Before: I don’t know who the bandleader is, but the first thing I’d say is the bass player should get paid extra [laughter]. He’s working awful hard. It’s a marvelous, experimental trip, walking in space or something. It’s interesting because with new things I’m not sure what I like and what I don’t like anymore. I don’t know if this is a guilt trip I put on myself as I age and the music has changed, but I owe it to common decency to be aware of a lot of things going on in the music world. But so many things come along; I have to make sure I open my mind if I run into these things that takes people to another place. It’s got to take you somewhere or make you feel good where you are. But I don’t want to be transported to a gloomy place. This guy painted a picture that was of, how can I say it, a sinister spirit. It’s a marvelous painting of something dark. It’s like going down a dark alley in an old movie. There wasn’t a lot of motion going on with it. It was a specific thing. It’s not my choice.

 

After: What can I say? Excellent, good, keep going.

 

6. McCoy Tyner

“Naima” (from Solo: Live From San Francisco, Half-Note). Tyner, piano. Recorded in 2007.

 

Before: Life makes us grow in different directions. If that was McCoy, that is an amazing man. In certain years of his life, there was nothing like what he did. He made that piano walk across the stage. There was thunder and lightening. I have such admiration for that incredible artist. If it’s not McCoy, he got from McCoy the desire to slam the keys with his left hand in such a way that was like thunder and lightening dropping. It was a force when McCoy Tyner played the piano. This was someone very influenced by him.

 

After: [looks at the portrait of Tyner on the cover] I love you. It’s the person and the character. He was playing a whole lot more simply on this than he would have years ago. This man ate up the piano and spit it out. As time goes on you become more gentle, taking your time. So this is McCoy the way he is now. But every now and then the power comes out. I felt his presence on the piano, but it’s a whole different man at a different stage in his life. It’s still beautiful and powerful. He wrote the book with the intensity of his playing; the excitement and the energy, nothing like him.

 

7. Martial Solal

“Have You Met Miss Jones” (from Live at the Village Vanguard, CamJazz). Recorded in 2007.

 

Before: Wow. That’s kind of a mischievous fellow. He’s an impish, funny guy. It’s something that a Frenchman would do [laughter]. I never heard anybody in America play like that. I enjoy that the guy is coming with a sense of humor. I appreciate that.

 

After: God bless you. I’ve heard him. He’s a guy with a very active mind and he can play the heck out of the piano. He’s having fun, which I like.

 

8. Ahmad Jamal

“Ahmad’s Blues” (from The Legendary Okeh and Epic Recordings, Legacy). Jamal, piano; Ray Crawford, guitar; Eddie Calhoun, bass. Recorded in 1952.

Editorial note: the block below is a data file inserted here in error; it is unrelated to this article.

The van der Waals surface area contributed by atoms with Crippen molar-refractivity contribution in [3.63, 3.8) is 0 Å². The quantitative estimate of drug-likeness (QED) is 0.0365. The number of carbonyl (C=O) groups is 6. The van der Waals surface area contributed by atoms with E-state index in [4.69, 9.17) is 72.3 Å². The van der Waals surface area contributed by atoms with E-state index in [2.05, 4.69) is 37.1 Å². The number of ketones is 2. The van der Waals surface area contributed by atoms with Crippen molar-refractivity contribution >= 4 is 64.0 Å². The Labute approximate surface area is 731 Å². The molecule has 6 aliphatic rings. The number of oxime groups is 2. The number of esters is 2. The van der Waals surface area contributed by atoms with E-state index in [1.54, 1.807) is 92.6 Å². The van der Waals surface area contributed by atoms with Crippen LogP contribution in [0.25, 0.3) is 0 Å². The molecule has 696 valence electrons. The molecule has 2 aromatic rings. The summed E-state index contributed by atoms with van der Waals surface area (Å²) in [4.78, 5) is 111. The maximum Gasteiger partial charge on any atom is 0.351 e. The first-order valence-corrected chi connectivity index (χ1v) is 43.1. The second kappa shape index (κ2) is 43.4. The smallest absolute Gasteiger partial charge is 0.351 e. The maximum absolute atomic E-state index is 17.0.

[immediately]Ahmad Jamal is beyond belief. He’s not coming from playing the piano. He’s coming from a very special place that you can’t touch. It’s mystical. When he makes his music he’s not of this earth. He’s got a great, great gift. I first heard “Poinciana” back in Jamaica in the late ‘50s. It grabbed me. It gave me a wonderful sense and a feeling of all this rhythm, but with all the subtlety. He would just dance on the keys. He’s Horowitz on the one hand, he’s a gutbucket grooving swinging musician on the other. He’s a master painter and he’s a great orchestrator. And along with Nat King Cole, he wrote the book on what this is all about. He’s on another level. There’s joy coming out of his true nature; makes you happy, makes you smile, makes you groove, makes you dance.

 

 

Name 3 records that changed your life?

 

Louis Armstrong Ambassador Satch; a piano record of Eddie Heywood, Soft Summer Breeze; and Errol Garner’s Concert By The Sea. And I can’t forget all the r&b with Ray Charles, Huey “Piano” Smith, Roscoe Gordon, and “Poinciana” itself.

Listening session conducted Nov. 2009. Photograph by Larry Appelbaum.

Conversation with Henry Threadgill

I interviewed composer and multi-instrumentalist Henry Threadgill on Oct. 28, 2013, the morning after his triumphant Zooid concert at the Library of Congress. We discussed his musical upbringing in Chicago, the Association for the Advancement of Creative Musicians (AACM), the story of his life-changing experience in Vietnam, his groups Air and Zooid, and his approach to composition and improvisation.

 

Before & After: Helen Sung

IMG_0001Along with Beyoncé Knowles, Robert Glasper and Jason Moran, pianist Helen Sung is among the celebrated alumni of Houston, Texas’ High School for the Performing and Visual Arts. After preparing for a classical concert career, Sung fell in love with jazz, graduated from the Thelonious Monk Institute and went on to work with Clark Terry, Wayne Shorter, Ron Carter, Regina Carter and T.S. Monk while also touring internationally with her own groups. We met for this midnight listening session following her quintet performance at the Kennedy Center’s Mary Lou Williams Women in Jazz Festival in May. Sung’s new recording as a leader, Anthem for a New Day, is her first for Concord Jazz.

 

1. Kenny Barron

“Triste” (from #Kenny Barron & The Brazilian Knights#, Sunnyside). Barron, piano; Lula Galvão, guitar. Recorded in 2012. Continue reading